The ineffable mystery of inspiration. The combustible magic of collaboration. The accomplished hand of craft. Intuition as a guiding light. Improvisation as an essential skill. Which of those elements of creativity intrigue you the most? Some people are perfectly satisfied with the experience of watching a movie and require no further elucidation, but most want a look behind the curtain at the process of filmmaking.
Trick of the Hand (Thursday, June 14 at the Exploratorium), a rarefied program of screenings by and conversation between Australian experimental filmmaker Richard Tuohy and Angeleno and Exploratorium artist-in-residence Tristan Duke, promises insights into the use of physical materials–notably photo-chemicals and self-made cameras–to produce art. Their work evokes words like “analog” and “artisan,” which is to say their films are produced by hand rather than with the aid of computer chips.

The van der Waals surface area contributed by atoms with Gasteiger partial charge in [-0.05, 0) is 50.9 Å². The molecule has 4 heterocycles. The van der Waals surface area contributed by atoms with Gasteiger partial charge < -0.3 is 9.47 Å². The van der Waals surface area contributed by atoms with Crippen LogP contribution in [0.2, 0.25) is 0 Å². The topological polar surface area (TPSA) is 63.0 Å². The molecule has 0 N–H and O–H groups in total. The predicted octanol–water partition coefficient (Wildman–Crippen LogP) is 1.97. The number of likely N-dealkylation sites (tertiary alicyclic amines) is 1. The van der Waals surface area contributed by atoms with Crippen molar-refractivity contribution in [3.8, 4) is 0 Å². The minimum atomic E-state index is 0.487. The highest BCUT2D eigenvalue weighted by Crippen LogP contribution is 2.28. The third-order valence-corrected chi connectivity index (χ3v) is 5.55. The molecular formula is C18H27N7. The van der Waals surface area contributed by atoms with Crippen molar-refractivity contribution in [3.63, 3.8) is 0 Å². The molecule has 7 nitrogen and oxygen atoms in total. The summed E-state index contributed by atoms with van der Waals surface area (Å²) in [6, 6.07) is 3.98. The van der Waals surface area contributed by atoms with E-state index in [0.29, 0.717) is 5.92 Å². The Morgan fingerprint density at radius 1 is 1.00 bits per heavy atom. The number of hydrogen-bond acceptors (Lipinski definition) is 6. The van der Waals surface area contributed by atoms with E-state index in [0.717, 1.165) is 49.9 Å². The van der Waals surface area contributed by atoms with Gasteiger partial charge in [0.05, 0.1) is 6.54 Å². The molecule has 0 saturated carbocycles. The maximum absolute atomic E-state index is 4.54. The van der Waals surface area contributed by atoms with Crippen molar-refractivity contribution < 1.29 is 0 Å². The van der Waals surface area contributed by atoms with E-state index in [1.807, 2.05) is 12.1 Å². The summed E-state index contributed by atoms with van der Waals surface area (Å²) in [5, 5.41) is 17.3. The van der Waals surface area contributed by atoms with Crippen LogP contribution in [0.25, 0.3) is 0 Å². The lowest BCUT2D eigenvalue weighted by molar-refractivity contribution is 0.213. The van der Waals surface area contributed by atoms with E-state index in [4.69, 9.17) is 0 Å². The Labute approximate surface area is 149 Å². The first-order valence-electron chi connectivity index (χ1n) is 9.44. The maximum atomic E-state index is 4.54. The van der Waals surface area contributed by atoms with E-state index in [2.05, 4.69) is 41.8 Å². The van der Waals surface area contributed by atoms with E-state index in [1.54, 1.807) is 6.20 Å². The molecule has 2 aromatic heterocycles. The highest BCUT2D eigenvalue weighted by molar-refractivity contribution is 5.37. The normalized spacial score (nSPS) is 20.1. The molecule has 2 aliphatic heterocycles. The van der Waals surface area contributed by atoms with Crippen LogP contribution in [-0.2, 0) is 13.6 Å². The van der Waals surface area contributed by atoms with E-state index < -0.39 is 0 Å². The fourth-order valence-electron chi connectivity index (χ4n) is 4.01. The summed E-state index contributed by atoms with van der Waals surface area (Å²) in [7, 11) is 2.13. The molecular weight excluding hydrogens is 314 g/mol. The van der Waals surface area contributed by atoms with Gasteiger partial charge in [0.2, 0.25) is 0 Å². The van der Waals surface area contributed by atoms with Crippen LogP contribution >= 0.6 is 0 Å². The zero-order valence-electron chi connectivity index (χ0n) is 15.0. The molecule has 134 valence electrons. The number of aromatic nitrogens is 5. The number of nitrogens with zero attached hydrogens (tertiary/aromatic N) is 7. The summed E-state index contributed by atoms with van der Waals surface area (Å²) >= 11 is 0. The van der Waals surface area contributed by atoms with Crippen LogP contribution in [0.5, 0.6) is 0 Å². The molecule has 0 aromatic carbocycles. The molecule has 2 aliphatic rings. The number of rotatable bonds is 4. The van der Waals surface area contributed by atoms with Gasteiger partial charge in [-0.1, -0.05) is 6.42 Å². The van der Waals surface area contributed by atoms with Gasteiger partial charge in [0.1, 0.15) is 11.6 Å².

For an even deeper dive, join Tuohy and Dianna Barrie on Saturday for a hands-on workshop in “bipacking,” a technique by which a layer of color is added to black-and-white 16mm film. The workshop comprises just one component of Lightplay: Festival of Light (June 16 at the Exploratorium), an all-day immersion into the ethereal relationship between photo-chemicals and perception.
Duke and his cohorts reveal the secrets of their Liminal Cinema, a mobile, truck-mounted shipping container outfitted to shoot and develop large-form photographs (reminiscent of Agnes Varda and JR’s process and pictures documented in last year’s Faces Places). The day-long immersion into the intersection of art and science concludes with Barrie and Tuohy’s dual-projector Dot Matrix.